Top Ten Books I Thought I'd Like MORE/Less Than I DIDbrought to you by the Broke and the Bookish
1. On the Island by Tracy Garvis Graves: I was skeptical about this book. It's about a 30 year old woman and a 16 year old boy that get stranded on an island and fall in love. I was surprised because I ended up really liking this book. I've lent it out numerous times and everyone looks at me weird when I tell them about it, but they all come back and say they thought it was an enjoyable read.
2. The Only Alien on the Planet by Kristen D. Randle: A neighbor recommended this to me. I wasn't too excited to read a book about aliens, but I soon found out this wasn't really about aliens. It was about two people helping someone that had become isolated due to a life changing event. I really liked how the friendships grew. It was a wonderful book. I'm so glad my neighbor recommended it.
3. Fever by Lauren DeStefano: I'm not sure why I loved her book, Wither. Maybe because it felt so different from everything else I have read. Wither worked for me, but Fever did not. I hated it. So many elements in this book just didn't work for me. The prostitution and voyeurism were just too much. I was so disappointed I really thought I would love this book.
4. The Girl with the Dragon Tattoo by Steig Larsson: How did this series get so popular? Between this violent rape, torture, and murder scenes I just didn't get the hype. I hated it. It wasn't boring, it was disturbing. I pushed through but I wouldn't recommend this book and I didn't continue with the series.
5. Going to Far by Jennifer Echols: I have read so many blogs that just rant and rave about Jennifer Echols books. I tried Forget You and hated it so I thought I'd give her another try and read Going to Far. It was better, but not by far. I think I would've liked it better if the character Meg was older.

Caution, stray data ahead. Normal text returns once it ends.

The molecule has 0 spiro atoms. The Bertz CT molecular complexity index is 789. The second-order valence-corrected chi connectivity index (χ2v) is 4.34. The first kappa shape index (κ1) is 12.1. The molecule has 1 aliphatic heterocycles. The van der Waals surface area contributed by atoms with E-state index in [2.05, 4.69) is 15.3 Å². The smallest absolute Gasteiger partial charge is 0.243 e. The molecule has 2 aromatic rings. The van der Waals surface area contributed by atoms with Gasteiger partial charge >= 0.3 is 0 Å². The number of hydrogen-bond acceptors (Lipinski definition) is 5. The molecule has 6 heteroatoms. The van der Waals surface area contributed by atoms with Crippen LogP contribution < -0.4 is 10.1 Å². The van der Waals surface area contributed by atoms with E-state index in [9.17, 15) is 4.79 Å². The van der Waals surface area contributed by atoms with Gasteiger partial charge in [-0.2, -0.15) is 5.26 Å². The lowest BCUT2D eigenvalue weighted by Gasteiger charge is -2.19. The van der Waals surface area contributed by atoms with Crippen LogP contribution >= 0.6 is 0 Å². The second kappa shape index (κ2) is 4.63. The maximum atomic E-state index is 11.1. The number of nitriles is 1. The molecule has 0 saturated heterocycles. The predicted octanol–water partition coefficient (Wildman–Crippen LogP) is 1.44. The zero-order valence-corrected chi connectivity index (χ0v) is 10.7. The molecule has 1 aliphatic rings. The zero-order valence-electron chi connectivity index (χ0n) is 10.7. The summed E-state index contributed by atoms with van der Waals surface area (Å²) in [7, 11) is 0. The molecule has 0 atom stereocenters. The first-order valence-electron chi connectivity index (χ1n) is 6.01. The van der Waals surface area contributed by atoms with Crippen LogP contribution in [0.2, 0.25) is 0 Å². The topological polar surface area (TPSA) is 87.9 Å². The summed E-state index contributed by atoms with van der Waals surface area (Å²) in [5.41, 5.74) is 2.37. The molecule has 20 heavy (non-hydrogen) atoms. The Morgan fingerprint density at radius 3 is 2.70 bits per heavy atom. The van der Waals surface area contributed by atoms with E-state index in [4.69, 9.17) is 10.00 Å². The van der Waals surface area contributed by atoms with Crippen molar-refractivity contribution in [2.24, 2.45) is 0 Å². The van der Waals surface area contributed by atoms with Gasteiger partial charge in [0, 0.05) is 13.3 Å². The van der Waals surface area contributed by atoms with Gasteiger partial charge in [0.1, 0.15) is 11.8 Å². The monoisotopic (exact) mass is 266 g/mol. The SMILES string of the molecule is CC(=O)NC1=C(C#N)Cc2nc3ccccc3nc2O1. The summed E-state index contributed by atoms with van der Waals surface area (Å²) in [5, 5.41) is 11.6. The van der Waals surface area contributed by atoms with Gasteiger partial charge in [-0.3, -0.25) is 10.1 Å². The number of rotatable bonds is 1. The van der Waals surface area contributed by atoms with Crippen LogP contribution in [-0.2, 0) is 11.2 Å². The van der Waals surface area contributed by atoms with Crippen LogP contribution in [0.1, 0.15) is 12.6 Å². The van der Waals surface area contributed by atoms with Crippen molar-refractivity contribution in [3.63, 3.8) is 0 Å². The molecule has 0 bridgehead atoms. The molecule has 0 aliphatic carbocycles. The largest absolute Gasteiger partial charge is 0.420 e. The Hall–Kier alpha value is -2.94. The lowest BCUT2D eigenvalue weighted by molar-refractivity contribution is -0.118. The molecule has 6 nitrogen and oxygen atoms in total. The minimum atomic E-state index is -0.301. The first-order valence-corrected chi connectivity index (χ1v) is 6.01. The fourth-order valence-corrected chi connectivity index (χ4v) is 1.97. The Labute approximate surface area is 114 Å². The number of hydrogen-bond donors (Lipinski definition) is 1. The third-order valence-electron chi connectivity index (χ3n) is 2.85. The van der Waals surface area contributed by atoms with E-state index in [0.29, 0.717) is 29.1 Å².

6. Neverwhere by Neil Gaiman. I was surprised that I liked this book. It was so different from the first book I read of his, Stardust. I loved the idea of a different city under a city. The main character, Richard was like-able and human in a very un-human world. I would recommend this book to anyone who wants to give Mr. Gaiman a try.
7. Of Poseidon by Anna Banks. This book actually surprised me. I love fairy tale stories, but I have never loved the Little Mermaid, and have avoided mermaid stories. I tried a free book and it left a fishy taste in my mouth. But this book surprised me. I liked the characters in it. I like my characters to have believable flaws, and I liked where this story was heading. And I didn't mind that it was about mermaids. And that is saying a lot.
8. A Drowned Maiden's Hair: A Melodrama by Laura Amy Schlitz. This book was a Amazon deal or I wouldn't have picked it otherwise. But I was very glad I did. It is rated for a younger audience but the Author did such a wonderful job creating the atmosphere that I forgot who the target audience was. I love ghost stories, but this isn't your typical ghost story. It's about the sneaky Spiritualist who were swindling bereaved loved ones out of money. And how they would go to great lengths to do so.
9.The Rook by Daniel O'Malley. I hated this book. I wrote a review about it, which can be found here. It did not live up to expectations at all.
10. Sunshine by Robin Mckinley. I have been a huge fan of Ms. Mckinley every sense I first read about the hero, and a crown. Her fantasy novels are imaginative and lyrical. She took a gamble in my opinion in this book. Let's just say Ms. McKinley should write another Damar book and not try Urban.